Darling Phoutthachack got up very early on April 17. The 10-year-old was excited to meet his schoolmates at the station in Vientiane, capital of Laos, and begin an adventure on the China-Laos Railway.
“It is my first time riding a train. It is clean, convenient and beautiful … I really like it,” the fourth grader said.
Darling, along with several schoolmates, took a ride from Vientiane to Luang Prabang, a popular tourist destination. The trip took about two hours.
On board, the children sang, ate snacks, chatted and laughed. They asked the conductors and teachers many questions, and the cabin was full of joy.
They were from the China-Laos Friendship Nongping Primary School, a primary school with a history of 50 years, and the journey was a school field trip.
The school, located on Vientiane’s outskirts, is an old facility, and it was once in poor condition with dilapidated facilities. In 2013, the school constructed a new main building with funding from the China Foundation for Peace and Development. Since then, China has sent volunteer teachers to the establishment and provided teaching supplies and other aid.
“The school is seen as a symbol of China-Laos friendship,” said Bounmi Vilaiysan, who was the principal for more than 30 years. The 61-year-old has a deep affection for the school and China.
“I am very grateful for China’s assistance, which means that our students can have a better classroom and learning environment,” she said.
Vilaiysan visited China in 2017 when she attended the first Belt and Road Forum for International Cooperation in Beijing. She said that she has seen growing cooperation and friendship between China and Laos over the past six years.
“The BRI makes our lives easier and better in many aspects, such as the improved transportation system,” she said.
She has taken the train from Vientiane to Vang Vieng, and also used it to travel between Vientiane and Luang Prabang. “It was convenient, clean and saved a lot of time,” she said.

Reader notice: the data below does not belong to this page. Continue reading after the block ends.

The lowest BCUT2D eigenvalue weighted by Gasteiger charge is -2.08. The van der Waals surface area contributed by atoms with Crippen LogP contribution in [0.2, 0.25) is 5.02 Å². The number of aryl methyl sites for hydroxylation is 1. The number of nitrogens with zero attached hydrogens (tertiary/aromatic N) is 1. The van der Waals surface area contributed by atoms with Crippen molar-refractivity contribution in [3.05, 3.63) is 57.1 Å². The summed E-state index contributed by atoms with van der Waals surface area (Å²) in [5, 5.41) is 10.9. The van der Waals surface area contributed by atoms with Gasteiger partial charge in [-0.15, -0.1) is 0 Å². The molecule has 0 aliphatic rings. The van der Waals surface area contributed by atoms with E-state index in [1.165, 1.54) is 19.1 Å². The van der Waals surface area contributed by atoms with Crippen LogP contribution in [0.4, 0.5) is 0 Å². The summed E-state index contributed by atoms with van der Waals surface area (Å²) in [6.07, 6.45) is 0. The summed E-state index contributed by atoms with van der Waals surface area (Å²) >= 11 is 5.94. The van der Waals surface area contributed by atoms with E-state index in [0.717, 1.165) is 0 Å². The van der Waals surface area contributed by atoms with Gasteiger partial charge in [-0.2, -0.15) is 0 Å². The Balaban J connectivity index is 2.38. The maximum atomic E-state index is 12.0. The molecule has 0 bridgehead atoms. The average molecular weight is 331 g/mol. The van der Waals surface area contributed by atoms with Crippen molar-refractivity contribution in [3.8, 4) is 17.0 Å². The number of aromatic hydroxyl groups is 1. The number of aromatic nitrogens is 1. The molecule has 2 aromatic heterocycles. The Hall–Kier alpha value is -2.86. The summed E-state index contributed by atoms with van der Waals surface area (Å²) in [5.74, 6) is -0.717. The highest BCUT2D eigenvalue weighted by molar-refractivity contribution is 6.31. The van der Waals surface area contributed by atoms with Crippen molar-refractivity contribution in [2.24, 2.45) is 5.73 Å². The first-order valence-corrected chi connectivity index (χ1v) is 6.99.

The 1,035-kilometer China-Laos Railway is an electrified line that links Kunming, capital of Southwestern China’s Yunnan province with Vientiane, capital of Laos.
It started operations in December 2021, and opened a cross-border passenger service in April, with bullet trains running in both directions.
The railway has cut the journey time between Kunming and Vientiane to 10 1/2 hours. It stretches 422.4 km within Laos, linking the northern border city of Boten with Luang Prabang, Vang Vieng and other cities, including the capital.
Before the railway opened, Laos had a 3.5-km railway along its border with Thailand, which transported cargo.
As a result, most local people see the China-Laos service as the first railway in their country, and it is an exciting new experience to ride the train. Darling and his schoolmates certainly felt that way.
He knew that the railway was built with China’s assistance and he could name two Chinese cities — Beijing and Kunming.
He and his peers are learning Chinese at school. They said they were not advanced enough to speak Mandarin, but they would keep learning.
The school field trip visited Luang Prabang Railway Station’s maintenance and management center.
With unblinking eyes, Darling watched the local technicians carefully carrying out their duties.
“I want to do logistics-related work when I grow up, to make my country’s transportation network more convenient,” he said.
He is an example of the assistance and big dreams brought about by the BRI.
This year marks the 10th anniversary of the BRI, and the third Belt and Road Forum for International Cooperation was held in Beijing from Oct 17 to 18.
The initiative was proposed by China but belongs to the whole world, according to a recently released white paper by the State Council Information Office of China, which introduces and summarizes the work and influence of the BRI in recent years.
In the case of Darling and his schoolmates, the BRI has benefited them by not only providing a better learning environment, but also offering opportunities for them to experience such modern infrastructure and have bigger dreams.